filter non-plane wave components
from striking point P on the
observation screen C.
Consider a serious of diffraction measurements
on a screen whose distance (R) from the slit
varies from close (bottom) to far (top).
R6 > R5 > R4 > R3 ….
R6
R5
R4
R3
R2
R1
a
The diffraction pattern in the near-field
(bottom) is sensitive to variations in R whereas
the shape is independent of distance for R
large (top).
The sharp structure shown in the near-field
pattern is a result of rapidly changing phasor
(E-field) orientations whose summations at
each point on the screen are sensitive to
distance, slit geometry, and angular spread of
the waves. As shown, small changes in R in
the near-field can cause large changes in the
resulting phasor addition and irradiance
distribution on the screen. If a >> , the
pattern will resemble a sharp geometric
shadow for near-field distances.
For large distances (e.g., R6 > a2/), the parallel
nature of the plane waves will result in phasor
additions yielding smooth distribution in
irradiance, whose shape is independent of R.
As a bridge between interference and diffraction, consider a linear array of
equally spaced N coherent point oscillators. We examine the superposition of the
fields from each source at a point P sufficiently far such that rays are nearly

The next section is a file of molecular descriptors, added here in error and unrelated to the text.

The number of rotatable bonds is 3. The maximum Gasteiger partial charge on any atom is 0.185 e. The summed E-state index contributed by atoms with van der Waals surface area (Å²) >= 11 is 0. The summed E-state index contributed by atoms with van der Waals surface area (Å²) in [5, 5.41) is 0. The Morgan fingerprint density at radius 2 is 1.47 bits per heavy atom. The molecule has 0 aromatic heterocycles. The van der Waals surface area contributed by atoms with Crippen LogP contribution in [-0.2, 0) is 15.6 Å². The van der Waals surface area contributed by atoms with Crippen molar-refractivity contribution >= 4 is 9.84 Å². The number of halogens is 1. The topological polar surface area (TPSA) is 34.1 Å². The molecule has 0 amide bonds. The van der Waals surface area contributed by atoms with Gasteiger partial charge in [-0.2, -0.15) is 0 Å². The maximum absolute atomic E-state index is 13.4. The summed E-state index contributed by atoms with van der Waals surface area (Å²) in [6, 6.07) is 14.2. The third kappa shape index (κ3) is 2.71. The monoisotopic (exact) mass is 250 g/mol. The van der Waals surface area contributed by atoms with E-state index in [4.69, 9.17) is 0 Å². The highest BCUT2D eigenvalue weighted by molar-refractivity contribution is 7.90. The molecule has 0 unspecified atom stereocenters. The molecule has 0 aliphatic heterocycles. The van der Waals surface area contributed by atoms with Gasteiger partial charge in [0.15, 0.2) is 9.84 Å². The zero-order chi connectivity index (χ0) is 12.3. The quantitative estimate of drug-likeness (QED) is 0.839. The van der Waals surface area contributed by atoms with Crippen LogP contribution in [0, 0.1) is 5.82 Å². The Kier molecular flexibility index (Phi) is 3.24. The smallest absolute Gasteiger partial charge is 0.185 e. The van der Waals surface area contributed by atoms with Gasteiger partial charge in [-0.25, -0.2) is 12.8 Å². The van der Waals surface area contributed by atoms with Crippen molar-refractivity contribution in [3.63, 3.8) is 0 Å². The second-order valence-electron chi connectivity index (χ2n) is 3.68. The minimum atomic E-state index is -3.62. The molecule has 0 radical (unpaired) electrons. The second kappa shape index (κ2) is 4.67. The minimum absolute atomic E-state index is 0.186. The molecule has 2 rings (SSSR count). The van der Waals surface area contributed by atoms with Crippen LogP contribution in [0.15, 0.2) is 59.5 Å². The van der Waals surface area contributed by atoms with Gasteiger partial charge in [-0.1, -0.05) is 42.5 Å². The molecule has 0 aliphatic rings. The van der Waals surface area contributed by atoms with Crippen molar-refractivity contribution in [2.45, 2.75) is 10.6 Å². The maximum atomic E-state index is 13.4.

parallel.
The field of each wave is equal
so that E0(r1) = E0(r2) = … =
E0(rN) = E0(r).
In order to evaluate the field, we
employ a phasor sum, as follows:
~
E  E0 (r )ei ( kr1 t )  E0 (r )ei ( kr2 t )
 ...E0 (r )ei ( krN t )
 E0 (r )ei ( kr1 t ) [1  eik ( r2  r1 )  eik ( r3  r1 )
 ...eik ( rN  r1 ) ]
Due to a difference in OPL, there is a phase difference
between adjacent sources of  = k0, where  = ndsin,
and  = kdsin. From the figure,  = k(r2-r1), 2 = k(r3-r1),
3 = k(r4-r1), …
Therefore, at point P, the phasor sum is obtained using a geometric series
(similar to what was done for multiple beam interference) and yields:

~
E  E0 (r )e  it e ikr1 1  e i  e 2i  e 3i  ...  e ( N 1) i
e
e
iN
 E0 ( r ) e
 E0 ( r ) e
it ikr1 i ( N 1) / 2
e e
i

iN / 2
iN / 2
iN / 2
 1
e
e

e
 E0 (r )e it e ikr1 i / 2
 1
e